Most ransomware attacks and phishing schemes in public and private sector entities are successful because someone in that organization clicks on a link that gives the hackers access to their systems – and personal data on their personnel.
There are numerous ways to make one of these links seem authentic, and one of the latest may be among the most deceptive.
Think about the links you would click on with confidence all the time, such as that of your bank or accounting firm. Now imagine if just one letter or character within the wording of that link was in a slightly different script from the others. You probably would not notice it. But that link would take you to a malicious site that may look like the real thing. And once you enter your password, they’ve got you.
Usually, the character that is altered is one from the Cyrillic alphabet, because those characters closely resemble standard Roman letters. Or perhaps a lowercase “L” is changed to a capital “I” – two characters that at first glance may look the same even if both are from the Roman alphabet.
What Can You Do?
Unfortunately, not much. These scams will likely continue to evolve and ensnare even those who are careful.
The only foolproof method to avoid them is to never click on a link in an email. Period.
If you get an email that states there is some questionable activity in your bank account, and “click here to access your account,” avoid the link and enter the URL for your bank manually, so you know you will be taken to the correct site. Or if you have that site bookmarked, access it that way instead.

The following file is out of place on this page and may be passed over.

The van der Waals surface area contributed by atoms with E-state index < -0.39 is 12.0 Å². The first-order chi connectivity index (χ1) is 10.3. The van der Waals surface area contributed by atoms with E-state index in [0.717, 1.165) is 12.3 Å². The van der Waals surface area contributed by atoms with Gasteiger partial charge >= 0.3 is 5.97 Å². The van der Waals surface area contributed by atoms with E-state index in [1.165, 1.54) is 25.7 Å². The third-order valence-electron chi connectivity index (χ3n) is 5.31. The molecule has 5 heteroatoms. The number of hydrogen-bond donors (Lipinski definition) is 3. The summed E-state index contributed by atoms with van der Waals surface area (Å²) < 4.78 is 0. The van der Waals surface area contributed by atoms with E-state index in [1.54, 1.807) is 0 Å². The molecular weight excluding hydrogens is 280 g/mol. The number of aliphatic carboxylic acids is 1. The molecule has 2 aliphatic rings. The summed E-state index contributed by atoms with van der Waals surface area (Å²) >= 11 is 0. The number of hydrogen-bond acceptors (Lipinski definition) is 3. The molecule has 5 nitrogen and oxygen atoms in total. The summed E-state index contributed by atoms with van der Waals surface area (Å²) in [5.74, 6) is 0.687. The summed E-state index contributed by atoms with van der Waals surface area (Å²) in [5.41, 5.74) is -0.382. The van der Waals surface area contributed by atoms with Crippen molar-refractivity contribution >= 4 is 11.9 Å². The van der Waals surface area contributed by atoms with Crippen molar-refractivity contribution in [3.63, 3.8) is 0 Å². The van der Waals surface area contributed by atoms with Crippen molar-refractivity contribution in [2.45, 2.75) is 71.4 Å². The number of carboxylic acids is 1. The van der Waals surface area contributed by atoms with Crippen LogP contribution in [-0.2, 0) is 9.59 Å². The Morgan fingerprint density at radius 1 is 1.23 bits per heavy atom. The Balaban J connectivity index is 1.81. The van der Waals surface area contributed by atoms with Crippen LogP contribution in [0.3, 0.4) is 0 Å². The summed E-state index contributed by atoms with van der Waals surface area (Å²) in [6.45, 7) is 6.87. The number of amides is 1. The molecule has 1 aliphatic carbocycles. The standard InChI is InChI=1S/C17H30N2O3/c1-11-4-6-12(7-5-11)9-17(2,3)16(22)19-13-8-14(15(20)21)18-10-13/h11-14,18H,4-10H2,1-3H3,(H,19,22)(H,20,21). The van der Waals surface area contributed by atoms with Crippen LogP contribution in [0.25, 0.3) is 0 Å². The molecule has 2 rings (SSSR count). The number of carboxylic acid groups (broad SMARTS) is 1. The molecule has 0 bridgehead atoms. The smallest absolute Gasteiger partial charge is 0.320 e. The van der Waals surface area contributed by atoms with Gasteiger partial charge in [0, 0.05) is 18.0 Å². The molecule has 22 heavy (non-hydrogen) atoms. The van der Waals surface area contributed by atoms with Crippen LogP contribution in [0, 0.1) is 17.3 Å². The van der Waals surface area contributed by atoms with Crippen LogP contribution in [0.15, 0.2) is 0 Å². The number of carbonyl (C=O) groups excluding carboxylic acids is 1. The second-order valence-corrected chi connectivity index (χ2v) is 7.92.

How Can IronWall360 Help?
No system is invulnerable to ransomware. We can’t stop these incidents at the source, but we can limit the damage they inflict on individuals and organizations under our protection.
Here’s what happens in a typical ransomware situation: If the ransom is not paid, the hacker will sell the information they’ve collected, such as bank account numbers, credit card numbers, and perhaps part or all of victims’ social security numbers, to anyone who wants to buy it.
If it’s acquired by someone who can put that information together with other content where personal information may reside, such as government records, school records, or loyalty clubs where you dine out or shop, it will be used for a never-ending barrage of scams and other attempts to hack accounts and steal money.
However, our clients have already been removed from those other databases, so even after a ransomware attack the ultimate harm to anyone with online privacy protection can be significantly reduced. As always, the less scammers know about you, the safer you are.
Monitoring the internet for privacy violations is a full-time job – and you already have one of those. But IronWall360 is on the case. Whether it’s a result of ransomware, sites that specialize in selling data, or a club or group that is not aware it could be putting some of its members in danger, we’ll make sure that content comes down – whatever it takes.